Public Auction, Free entry
Event Date: Wednesday, November 1, 2006, 19.00pm
Christie’s and Nike announce the first-ever auctioning of sneakers by a major auction house, a charity sale to benefit Schtifti, a Swiss foundation promoting health for young people through freestyle sports. The auction will take place on Wednesday, 1 November 2006 in Zurich’s trendiest night spot Mascotte near Bellevue.
Christie’s will auction five pairs of the +41 Nike iD Air Max, part of the Nike Air Max 1 series which represent an iconic shoe in sneaker history. The shoes being auctioned were designed by Lausanne’s star young design firm +41. By personalizing the sneakers with eyes, +41‘s intention was to switch the ordinary roles: instead of people looking at the sneakers, it’s the sneakers that look at you.
- a pair of +41 NIKEiD Air Max 1
- a +41 Air Max 1 artwork t-shirt
- a pack of stickers
Read more after the jump…
The eyes also represent +41‘s vision of Nike Air History: they see and show a revolutionary system which brought something new to sports technology and definitively changed the sneaker scene. These shoes were originally sold only at the niche boutique Thomas I Punkt store in Hamburg, with all benefits going to a charitable organization. Due to overwhelming demand all models sold out before the release.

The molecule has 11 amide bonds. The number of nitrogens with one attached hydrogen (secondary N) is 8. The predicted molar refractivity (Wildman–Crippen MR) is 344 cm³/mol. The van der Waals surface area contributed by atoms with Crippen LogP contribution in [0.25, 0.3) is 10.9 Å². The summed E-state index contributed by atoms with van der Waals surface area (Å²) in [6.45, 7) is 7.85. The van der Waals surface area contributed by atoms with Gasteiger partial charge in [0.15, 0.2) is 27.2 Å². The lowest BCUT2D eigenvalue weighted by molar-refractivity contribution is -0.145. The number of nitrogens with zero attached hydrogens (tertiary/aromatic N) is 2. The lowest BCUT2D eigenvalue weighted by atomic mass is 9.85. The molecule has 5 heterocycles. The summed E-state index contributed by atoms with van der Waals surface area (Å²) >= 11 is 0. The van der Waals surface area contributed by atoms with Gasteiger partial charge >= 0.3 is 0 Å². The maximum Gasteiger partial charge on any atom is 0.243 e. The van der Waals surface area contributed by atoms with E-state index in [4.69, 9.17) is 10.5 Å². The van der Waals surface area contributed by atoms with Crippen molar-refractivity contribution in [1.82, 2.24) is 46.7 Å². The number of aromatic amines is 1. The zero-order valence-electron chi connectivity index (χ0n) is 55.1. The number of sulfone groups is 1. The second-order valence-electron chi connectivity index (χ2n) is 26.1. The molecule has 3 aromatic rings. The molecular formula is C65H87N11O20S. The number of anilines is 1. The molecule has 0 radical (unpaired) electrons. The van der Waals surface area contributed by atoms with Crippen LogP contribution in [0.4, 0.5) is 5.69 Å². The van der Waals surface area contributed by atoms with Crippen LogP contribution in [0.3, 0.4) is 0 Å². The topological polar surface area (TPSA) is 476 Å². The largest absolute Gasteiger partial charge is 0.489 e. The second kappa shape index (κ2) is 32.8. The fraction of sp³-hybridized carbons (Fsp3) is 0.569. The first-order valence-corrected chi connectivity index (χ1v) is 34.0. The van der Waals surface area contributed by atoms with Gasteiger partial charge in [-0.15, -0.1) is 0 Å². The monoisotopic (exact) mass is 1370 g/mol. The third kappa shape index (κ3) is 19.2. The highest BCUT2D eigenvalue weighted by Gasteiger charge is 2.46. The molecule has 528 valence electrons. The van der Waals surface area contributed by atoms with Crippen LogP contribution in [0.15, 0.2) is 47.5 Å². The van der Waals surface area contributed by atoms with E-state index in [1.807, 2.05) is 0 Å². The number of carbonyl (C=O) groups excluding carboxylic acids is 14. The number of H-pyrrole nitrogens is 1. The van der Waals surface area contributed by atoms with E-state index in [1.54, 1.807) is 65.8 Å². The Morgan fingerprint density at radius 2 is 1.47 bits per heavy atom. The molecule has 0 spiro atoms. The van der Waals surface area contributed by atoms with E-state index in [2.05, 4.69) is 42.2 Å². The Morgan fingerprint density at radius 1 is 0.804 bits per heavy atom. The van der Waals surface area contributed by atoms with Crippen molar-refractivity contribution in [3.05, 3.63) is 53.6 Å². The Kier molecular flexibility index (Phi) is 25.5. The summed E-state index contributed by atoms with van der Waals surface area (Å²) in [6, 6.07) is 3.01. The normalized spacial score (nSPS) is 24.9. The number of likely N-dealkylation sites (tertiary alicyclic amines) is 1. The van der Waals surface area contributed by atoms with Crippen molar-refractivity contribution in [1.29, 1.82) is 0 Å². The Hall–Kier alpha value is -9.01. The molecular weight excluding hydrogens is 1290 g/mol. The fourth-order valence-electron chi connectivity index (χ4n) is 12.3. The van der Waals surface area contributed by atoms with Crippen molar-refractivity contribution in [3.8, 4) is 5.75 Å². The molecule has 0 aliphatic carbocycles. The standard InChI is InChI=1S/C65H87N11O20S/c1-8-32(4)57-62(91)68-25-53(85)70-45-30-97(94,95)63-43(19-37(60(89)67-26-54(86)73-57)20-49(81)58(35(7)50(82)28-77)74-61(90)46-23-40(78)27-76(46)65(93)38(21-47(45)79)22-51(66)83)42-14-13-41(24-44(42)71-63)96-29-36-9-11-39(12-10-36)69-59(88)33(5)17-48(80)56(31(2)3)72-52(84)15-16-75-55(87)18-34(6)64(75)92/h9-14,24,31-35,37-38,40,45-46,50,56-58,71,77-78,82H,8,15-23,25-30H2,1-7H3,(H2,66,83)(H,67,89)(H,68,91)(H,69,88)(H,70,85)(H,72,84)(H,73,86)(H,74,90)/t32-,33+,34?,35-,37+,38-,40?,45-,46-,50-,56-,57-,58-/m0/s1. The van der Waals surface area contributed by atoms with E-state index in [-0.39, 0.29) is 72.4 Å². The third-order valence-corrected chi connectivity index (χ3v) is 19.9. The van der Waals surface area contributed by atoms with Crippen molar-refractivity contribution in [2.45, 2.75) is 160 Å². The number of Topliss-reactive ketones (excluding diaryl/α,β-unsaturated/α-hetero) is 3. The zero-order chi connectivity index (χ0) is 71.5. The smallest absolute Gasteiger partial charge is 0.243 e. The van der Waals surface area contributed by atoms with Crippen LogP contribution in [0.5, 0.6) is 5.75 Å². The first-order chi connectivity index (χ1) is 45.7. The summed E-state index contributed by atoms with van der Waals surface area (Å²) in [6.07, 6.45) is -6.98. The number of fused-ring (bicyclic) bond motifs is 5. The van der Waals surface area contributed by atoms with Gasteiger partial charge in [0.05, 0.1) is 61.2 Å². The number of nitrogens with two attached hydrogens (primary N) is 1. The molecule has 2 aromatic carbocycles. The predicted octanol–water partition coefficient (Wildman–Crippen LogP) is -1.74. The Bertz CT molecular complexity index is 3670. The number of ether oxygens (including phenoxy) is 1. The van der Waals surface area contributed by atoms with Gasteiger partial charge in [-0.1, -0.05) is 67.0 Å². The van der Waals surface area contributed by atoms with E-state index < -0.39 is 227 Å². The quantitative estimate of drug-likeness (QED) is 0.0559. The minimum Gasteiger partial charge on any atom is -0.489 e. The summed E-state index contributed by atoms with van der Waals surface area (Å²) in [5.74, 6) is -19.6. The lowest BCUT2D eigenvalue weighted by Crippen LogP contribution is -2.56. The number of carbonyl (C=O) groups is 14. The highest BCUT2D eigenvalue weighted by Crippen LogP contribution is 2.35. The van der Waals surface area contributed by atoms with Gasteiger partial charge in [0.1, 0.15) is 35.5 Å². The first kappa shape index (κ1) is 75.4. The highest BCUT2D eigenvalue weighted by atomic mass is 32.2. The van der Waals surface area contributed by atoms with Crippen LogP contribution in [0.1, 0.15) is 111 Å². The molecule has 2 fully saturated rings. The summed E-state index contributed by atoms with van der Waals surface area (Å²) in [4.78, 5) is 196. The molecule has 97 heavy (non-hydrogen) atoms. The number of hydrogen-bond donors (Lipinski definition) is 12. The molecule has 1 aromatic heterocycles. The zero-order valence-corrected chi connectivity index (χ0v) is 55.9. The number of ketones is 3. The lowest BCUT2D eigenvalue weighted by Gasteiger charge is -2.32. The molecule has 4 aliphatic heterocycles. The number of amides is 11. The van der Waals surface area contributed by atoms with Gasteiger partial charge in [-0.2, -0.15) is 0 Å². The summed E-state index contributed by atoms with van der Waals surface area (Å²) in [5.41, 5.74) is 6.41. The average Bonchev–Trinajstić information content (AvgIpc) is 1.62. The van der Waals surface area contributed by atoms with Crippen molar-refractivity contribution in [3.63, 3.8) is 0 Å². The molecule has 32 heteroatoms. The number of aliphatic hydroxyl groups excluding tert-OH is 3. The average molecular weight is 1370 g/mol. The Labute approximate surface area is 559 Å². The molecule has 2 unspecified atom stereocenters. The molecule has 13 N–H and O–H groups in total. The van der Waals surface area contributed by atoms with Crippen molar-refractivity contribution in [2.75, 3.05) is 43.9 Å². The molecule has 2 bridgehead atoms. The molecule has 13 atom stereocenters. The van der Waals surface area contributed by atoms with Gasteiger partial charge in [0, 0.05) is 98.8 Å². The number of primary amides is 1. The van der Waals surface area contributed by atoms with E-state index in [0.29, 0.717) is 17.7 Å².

Each lot represents a unique item, because there will only be one shoe sold in each size, and there may thus be strong competition for certain shoes. The broader market for sneakers has been growing rapidly as the shoe-fanatic market sector rises in economic status. In late September, for example, a pair of Nike Air Jordan IV sold for more than $5,200 online and limited edition sneakers designed by couture specialists commonly sell for prices rivaling those of more traditional luxury footwear.
Christie’s is the world’s leading auction house, a name and place that speaks of extraordinary art, unparalleled service, and international glamour. Founded in 1766 by James Christie, Christie’s conducted the greatest auctions of the 18th, 19th and 20th centuries, and today remains a popular showcase for the unique and the beautiful. Prices range from $200 to over $80 million. In 2005 Christie’s annual global sales increased 38% to $3.2 billion, the highest total in company history and propelling the auction house into global market leadership
The Zurich office, located next to the famous Kunsthaus, was opened in 1978. Christie’s began holding bi-annual auctions for Swiss Art in 1991 and regularly hosts preview exhibitions, lectures, charity auctions and other special events, which are very popular among both collectors and art connoisseurs.